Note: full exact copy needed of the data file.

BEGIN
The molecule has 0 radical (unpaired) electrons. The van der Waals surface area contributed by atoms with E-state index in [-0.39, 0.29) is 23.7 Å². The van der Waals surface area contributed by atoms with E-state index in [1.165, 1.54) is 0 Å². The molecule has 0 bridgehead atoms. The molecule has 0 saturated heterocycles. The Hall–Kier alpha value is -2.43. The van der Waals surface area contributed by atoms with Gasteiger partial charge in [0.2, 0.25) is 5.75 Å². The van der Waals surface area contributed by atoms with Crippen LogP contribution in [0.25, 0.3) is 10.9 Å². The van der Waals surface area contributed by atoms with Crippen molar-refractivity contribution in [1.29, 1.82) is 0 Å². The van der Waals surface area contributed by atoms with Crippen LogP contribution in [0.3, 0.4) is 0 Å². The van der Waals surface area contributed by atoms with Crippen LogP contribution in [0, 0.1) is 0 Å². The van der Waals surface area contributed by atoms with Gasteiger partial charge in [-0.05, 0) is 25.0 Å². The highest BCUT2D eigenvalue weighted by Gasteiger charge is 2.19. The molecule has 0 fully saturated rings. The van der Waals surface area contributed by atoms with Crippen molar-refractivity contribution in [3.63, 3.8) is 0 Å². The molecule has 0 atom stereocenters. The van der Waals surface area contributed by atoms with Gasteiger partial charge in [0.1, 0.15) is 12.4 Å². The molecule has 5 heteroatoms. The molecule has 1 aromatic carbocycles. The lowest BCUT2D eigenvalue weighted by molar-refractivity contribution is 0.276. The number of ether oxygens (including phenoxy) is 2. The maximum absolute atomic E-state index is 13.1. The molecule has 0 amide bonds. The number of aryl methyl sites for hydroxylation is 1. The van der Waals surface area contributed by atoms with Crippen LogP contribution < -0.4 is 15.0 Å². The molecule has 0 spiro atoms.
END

The molecule has 0 radical (unpaired) electrons. The van der Waals surface area contributed by atoms with E-state index in [-0.39, 0.29) is 23.7 Å². The van der Waals surface area contributed by atoms with E-state index in [1.165, 1.54) is 0 Å². The molecule has 0 bridgehead atoms. The molecule has 0 saturated heterocycles. The Hall–Kier alpha value is -2.43. The van der Waals surface area contributed by atoms with Gasteiger partial charge in [0.2, 0.25) is 5.75 Å². The van der Waals surface area contributed by atoms with Crippen LogP contribution in [0.25, 0.3) is 10.9 Å². The van der Waals surface area contributed by atoms with Crippen molar-refractivity contribution in [1.29, 1.82) is 0 Å². The van der Waals surface area contributed by atoms with Crippen LogP contribution in [0.3, 0.4) is 0 Å². The van der Waals surface area contributed by atoms with Crippen LogP contribution in [0, 0.1) is 0 Å². The van der Waals surface area contributed by atoms with Gasteiger partial charge in [-0.05, 0) is 25.0 Å². The highest BCUT2D eigenvalue weighted by Gasteiger charge is 2.19. The molecule has 0 fully saturated rings. The van der Waals surface area contributed by atoms with Crippen molar-refractivity contribution in [3.63, 3.8) is 0 Å². The molecule has 0 atom stereocenters. The van der Waals surface area contributed by atoms with Gasteiger partial charge in [0.1, 0.15) is 12.4 Å². The molecule has 5 heteroatoms. The molecule has 1 aromatic carbocycles. The lowest BCUT2D eigenvalue weighted by molar-refractivity contribution is 0.276. The number of ether oxygens (including phenoxy) is 2. The maximum absolute atomic E-state index is 13.1. The molecule has 0 amide bonds. The number of aryl methyl sites for hydroxylation is 1. The van der Waals surface area contributed by atoms with Crippen LogP contribution < -0.4 is 15.0 Å². The molecule has 0 spiro atoms.